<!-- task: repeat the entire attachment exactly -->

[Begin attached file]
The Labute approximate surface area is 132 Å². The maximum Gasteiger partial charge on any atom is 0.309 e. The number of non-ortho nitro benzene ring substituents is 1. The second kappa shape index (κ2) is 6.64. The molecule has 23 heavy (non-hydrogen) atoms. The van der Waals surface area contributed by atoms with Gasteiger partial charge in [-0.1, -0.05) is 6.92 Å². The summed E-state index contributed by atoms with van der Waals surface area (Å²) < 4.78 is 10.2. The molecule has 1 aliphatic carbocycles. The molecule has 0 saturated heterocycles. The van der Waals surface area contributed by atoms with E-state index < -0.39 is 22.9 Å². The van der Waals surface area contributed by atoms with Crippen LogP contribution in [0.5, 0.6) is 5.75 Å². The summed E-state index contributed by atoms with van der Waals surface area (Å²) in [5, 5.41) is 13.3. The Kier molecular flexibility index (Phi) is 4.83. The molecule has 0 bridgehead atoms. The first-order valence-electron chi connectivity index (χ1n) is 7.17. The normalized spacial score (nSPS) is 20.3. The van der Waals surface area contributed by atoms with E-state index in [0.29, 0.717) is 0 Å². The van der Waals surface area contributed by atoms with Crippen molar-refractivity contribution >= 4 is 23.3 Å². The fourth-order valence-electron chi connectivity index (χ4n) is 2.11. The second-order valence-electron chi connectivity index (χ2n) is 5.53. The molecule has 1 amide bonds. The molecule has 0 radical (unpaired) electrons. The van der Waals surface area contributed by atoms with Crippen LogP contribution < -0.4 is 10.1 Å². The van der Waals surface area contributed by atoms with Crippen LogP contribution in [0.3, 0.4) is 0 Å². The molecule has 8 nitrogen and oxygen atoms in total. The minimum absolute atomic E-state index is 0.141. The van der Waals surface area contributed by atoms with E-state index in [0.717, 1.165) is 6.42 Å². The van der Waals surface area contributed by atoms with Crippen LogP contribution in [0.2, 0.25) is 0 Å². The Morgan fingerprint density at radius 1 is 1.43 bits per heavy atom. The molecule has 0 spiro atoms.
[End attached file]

The Labute approximate surface area is 132 Å². The maximum Gasteiger partial charge on any atom is 0.309 e. The number of non-ortho nitro benzene ring substituents is 1. The second kappa shape index (κ2) is 6.64. The molecule has 23 heavy (non-hydrogen) atoms. The van der Waals surface area contributed by atoms with Gasteiger partial charge in [-0.1, -0.05) is 6.92 Å². The summed E-state index contributed by atoms with van der Waals surface area (Å²) < 4.78 is 10.2. The molecule has 1 aliphatic carbocycles. The molecule has 0 saturated heterocycles. The van der Waals surface area contributed by atoms with E-state index < -0.39 is 22.9 Å². The van der Waals surface area contributed by atoms with Crippen LogP contribution in [0.5, 0.6) is 5.75 Å². The summed E-state index contributed by atoms with van der Waals surface area (Å²) in [5, 5.41) is 13.3. The Kier molecular flexibility index (Phi) is 4.83. The molecule has 0 bridgehead atoms. The first-order valence-electron chi connectivity index (χ1n) is 7.17. The normalized spacial score (nSPS) is 20.3. The van der Waals surface area contributed by atoms with E-state index in [0.29, 0.717) is 0 Å². The van der Waals surface area contributed by atoms with Crippen molar-refractivity contribution >= 4 is 23.3 Å². The fourth-order valence-electron chi connectivity index (χ4n) is 2.11. The second-order valence-electron chi connectivity index (χ2n) is 5.53. The molecule has 1 amide bonds. The molecule has 0 radical (unpaired) electrons. The van der Waals surface area contributed by atoms with Crippen LogP contribution < -0.4 is 10.1 Å². The van der Waals surface area contributed by atoms with Crippen LogP contribution in [0.3, 0.4) is 0 Å². The molecule has 8 nitrogen and oxygen atoms in total. The minimum absolute atomic E-state index is 0.141. The van der Waals surface area contributed by atoms with E-state index in [0.717, 1.165) is 6.42 Å². The van der Waals surface area contributed by atoms with Crippen LogP contribution in [0.2, 0.25) is 0 Å². The Morgan fingerprint density at radius 1 is 1.43 bits per heavy atom. The molecule has 0 spiro atoms.